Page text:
Culture | Writing on the walls

Graffiti workshop aims to help indigenous youth find expression

Graffiti is slowly evolving in the public eye, portrayed less now as a frightening act of vandalism then a legitimate and nuanced artistic medium. The ever-changing imagery of a wall of graffiti acts as a public forum for political, social, and personal expression. The streets of Montreal serve as an impromptu exhibition space, free from being subject to an institutionalized preconception of what art should look like.

On Thursday, October 18, the Indigenous Student Alliance (ISA) of McGill hosted a graffiti workshop with special guest artist Vincent Dumoulin. Held in collaboration with the Intertribal Youth Centre, the event took place in the Native Friendship Centre of Montreal.

Jessica Barudin, the president of the ISA, helped to organize the event in support of the group’s mandate: “with the Indigenous Student Alliance, what we’d like to provide is a network for self-identifying Indigenous people and also…a means to connect students and allies among the community. Our mandate is unity, bringing students together, but also empowerment of the students to reconnect with traditional ways of knowing.”

The workshop was aimed at Indigenous youth; unfortunately, attendance was low. The event began slowly, with the coordinators encouraging people hanging out around the centre to participate. Dumoulin wasn’t fazed, and began explaining that graffiti is often misperceived to be exclusive to youth culture, when it is really an all-ages, inclusive medium. In a follow-up interview with The Daily over email, Dumoulin spoke about this inclusivity: “[Graffiti] has given a chance for anyone on the planet to express themselves. It can be used to express political statements to the masses. It generates huge amounts of fear from large segments of the population who think it is gang-related. It is seen in such different ways by everyone in society. […] I also feel graffiti is unique in its way to allow for so many various styles to evolve and continually produces new forms of genuinely legitimate public arts with original, deep, and thought provoking messages.”

Dumoulin’s and Barudin’s enthusiasm for the workshop soon brought smiles to the initially shy participants. Dumoulin explained various styles of graffiti, tasking everyone to make their names in a beginner’s style. Moving from budding artist to artist, each person was encouraged to express their own creative freedom, as Dumoulin demonstrated with a few strokes of a pencil.

Dumoulin’s attraction to graffiti was partly because of the creative freedom and inclusivity it offered. He explained, “when I discovered a subculture that honoured and rewarded delinquency, allowing anyone to rise to levels of fame and peer recognition that would take much longer in any other field. I had struggled with conforming to the protocols and discipline required by other activities in my life [such as] organized sports, music classes, et cetera. In graffiti, one can achieve success and gain the attention of others quickly with very limited risk of getting caught, [and] at a very low cost, since we provided the supplies through the five-finger discount. Dedicated internet sites and books that were not as plentiful or simply not existent at the time I was painting are providing new adepts with unlimited amounts of exposure, inspiration, and information.”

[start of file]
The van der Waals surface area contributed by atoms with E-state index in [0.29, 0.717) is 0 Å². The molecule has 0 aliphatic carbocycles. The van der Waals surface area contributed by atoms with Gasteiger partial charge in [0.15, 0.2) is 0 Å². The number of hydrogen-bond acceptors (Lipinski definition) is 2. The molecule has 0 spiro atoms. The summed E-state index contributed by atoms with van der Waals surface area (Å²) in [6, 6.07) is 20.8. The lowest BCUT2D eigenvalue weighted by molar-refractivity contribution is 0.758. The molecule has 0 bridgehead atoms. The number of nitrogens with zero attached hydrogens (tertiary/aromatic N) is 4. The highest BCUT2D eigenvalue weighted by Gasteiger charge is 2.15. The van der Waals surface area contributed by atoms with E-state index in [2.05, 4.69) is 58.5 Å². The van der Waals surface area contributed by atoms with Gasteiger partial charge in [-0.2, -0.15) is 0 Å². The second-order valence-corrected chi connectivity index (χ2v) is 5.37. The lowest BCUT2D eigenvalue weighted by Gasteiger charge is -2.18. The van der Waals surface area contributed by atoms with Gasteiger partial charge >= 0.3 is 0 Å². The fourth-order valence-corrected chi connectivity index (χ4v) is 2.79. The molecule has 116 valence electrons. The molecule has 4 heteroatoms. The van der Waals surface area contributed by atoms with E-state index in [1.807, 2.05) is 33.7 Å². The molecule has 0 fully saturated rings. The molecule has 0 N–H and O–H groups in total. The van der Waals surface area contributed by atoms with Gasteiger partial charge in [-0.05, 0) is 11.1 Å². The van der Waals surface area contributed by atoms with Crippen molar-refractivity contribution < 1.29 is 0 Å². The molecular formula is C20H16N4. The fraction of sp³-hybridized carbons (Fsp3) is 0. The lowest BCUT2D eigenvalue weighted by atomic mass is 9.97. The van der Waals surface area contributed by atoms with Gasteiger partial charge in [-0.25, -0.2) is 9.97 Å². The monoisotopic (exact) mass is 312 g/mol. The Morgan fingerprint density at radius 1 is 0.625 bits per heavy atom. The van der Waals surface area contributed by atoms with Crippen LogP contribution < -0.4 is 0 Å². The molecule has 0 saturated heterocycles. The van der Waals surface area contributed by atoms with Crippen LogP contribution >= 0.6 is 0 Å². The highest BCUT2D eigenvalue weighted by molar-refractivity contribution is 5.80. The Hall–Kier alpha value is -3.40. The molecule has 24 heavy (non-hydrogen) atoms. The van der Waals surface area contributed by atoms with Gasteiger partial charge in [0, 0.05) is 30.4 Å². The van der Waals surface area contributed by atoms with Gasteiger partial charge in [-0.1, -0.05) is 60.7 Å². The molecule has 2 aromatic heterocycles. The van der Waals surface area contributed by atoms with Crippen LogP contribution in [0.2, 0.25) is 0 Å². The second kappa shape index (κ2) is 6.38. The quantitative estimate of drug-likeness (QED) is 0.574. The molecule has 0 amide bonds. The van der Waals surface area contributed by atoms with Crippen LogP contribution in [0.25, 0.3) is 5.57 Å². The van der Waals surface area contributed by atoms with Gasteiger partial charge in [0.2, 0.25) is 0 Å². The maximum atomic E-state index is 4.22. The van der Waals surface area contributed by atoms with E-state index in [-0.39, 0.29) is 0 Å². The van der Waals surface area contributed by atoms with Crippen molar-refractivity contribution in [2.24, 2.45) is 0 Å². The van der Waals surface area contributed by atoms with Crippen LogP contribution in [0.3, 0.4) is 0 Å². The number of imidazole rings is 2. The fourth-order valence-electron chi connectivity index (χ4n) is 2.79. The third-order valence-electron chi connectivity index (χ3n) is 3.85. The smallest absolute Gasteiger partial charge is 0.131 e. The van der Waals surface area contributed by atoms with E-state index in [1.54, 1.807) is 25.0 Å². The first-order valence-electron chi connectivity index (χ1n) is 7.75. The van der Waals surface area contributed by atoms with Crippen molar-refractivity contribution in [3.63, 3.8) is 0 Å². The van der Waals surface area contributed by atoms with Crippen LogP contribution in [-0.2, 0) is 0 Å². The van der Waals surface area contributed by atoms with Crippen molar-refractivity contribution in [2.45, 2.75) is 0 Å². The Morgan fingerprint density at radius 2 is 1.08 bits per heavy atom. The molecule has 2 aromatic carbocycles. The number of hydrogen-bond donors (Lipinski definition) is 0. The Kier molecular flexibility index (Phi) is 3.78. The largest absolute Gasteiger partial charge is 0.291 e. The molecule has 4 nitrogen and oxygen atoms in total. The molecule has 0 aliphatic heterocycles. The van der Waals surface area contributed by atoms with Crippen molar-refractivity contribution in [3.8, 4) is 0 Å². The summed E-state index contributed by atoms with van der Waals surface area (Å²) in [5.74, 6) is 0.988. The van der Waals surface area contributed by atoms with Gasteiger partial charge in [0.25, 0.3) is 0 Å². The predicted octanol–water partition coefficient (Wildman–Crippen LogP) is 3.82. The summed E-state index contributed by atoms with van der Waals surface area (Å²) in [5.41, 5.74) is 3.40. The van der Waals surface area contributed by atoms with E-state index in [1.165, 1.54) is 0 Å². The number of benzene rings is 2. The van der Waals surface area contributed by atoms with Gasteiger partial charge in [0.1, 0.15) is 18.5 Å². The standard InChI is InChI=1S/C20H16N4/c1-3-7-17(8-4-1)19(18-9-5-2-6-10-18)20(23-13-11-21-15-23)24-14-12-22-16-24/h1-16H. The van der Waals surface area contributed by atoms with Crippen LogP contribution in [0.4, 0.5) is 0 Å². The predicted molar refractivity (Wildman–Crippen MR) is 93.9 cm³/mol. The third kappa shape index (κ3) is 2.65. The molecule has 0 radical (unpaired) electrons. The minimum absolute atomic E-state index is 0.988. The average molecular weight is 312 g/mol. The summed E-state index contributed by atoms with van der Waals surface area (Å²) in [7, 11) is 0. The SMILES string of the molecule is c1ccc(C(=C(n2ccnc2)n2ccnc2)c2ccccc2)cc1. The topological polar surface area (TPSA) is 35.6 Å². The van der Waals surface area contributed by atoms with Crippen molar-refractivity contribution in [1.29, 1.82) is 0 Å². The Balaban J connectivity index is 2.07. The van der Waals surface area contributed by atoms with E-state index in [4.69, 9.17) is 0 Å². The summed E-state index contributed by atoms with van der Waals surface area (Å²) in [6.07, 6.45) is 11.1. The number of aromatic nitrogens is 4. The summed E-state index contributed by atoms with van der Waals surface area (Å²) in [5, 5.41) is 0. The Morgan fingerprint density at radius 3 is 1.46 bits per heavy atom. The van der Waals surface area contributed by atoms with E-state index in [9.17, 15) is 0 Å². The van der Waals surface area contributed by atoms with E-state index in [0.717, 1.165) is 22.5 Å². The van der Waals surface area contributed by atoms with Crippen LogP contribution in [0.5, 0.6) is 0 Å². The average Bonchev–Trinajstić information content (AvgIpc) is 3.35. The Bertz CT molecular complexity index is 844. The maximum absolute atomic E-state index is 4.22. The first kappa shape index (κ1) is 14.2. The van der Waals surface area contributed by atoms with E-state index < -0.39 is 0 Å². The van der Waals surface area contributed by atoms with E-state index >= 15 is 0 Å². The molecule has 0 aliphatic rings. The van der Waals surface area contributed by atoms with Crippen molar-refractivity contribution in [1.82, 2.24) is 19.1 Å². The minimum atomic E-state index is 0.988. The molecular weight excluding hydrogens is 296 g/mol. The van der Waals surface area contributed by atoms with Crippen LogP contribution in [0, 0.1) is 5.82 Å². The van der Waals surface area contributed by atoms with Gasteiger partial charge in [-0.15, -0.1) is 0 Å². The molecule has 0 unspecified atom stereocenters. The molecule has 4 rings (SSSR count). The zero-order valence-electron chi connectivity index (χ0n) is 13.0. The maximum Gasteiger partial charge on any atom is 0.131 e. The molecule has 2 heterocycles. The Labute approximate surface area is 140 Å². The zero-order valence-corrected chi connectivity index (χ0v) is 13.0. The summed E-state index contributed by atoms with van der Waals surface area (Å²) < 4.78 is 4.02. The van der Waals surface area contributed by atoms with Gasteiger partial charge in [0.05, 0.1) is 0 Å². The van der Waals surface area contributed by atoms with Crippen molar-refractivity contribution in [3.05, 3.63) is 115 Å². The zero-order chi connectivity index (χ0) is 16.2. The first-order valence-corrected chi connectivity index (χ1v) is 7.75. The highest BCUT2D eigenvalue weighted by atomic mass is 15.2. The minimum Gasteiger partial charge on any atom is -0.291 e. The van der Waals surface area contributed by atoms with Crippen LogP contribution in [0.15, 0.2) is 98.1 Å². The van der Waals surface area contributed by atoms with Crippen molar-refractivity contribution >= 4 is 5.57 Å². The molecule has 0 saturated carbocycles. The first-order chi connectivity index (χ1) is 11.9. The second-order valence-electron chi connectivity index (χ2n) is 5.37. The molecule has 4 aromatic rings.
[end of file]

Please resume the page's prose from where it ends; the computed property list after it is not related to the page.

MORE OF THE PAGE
As each participant continued their graffiti piece, creative risks began to get bolder, and Dumoulin greeted each new idea with, “Keeping it fresh!” Paint splatters surrounded one name, a heart-dotted ‘I’ on another, and glaring skulls peered out of one fiery name. At the end of the event, Barudin viewed the low youth turnout as an example of why future collaborations between the Intertribal Youth Centre and the ISA are so important. “I think [graffiti is] very inviting for youth,” Barudin said, “because there’s so much expression to it, but I think that it’s open to everyone, and [today was] such a good example of [how] youth can be very reluctant [to participate], and that comes a lot from maybe lack of confidence. That’s just precisely what these type of workshops are hoping to foster, to build that confidence in youth, and just feeling comfortable with other Indigenous people, and other people in the community.”

Dumoulin also emphasized the continued importance of planning and participating in youth-oriented events. The artist will continue to collaborate with the ISA, holding future graffiti workshops. “[The ISA] wishes to promote the empowerment of at-risk First Nations youths and other First Nations youths in general,” Dumoulin said. “The movement we are building has seen some success from Vancouver to Africa, and hip hop is an amazing way to connect with the youth via something that resonates deeply with many of them. The nature of hip hop itself…allows for a maximum amount of flexibility and we are able to integrate key values of First Nations traditions and values in the dynamics of the workshops [such as] interacting in circles, talking pieces, et cetera. This happens through the implementation of research into the youth’s various traditions and cultures in the workshops themselves.”

Graffiti art offers an attractive alternative form of expression. Hopefully, workshops between the ISA and the Intertribal Youth Centre will continue to help empower First Nations youth. Removed from the heavy inequities and problematic aspects of the traditional space of the gallery or museum, graffiti enables political and creative voices to find expression.


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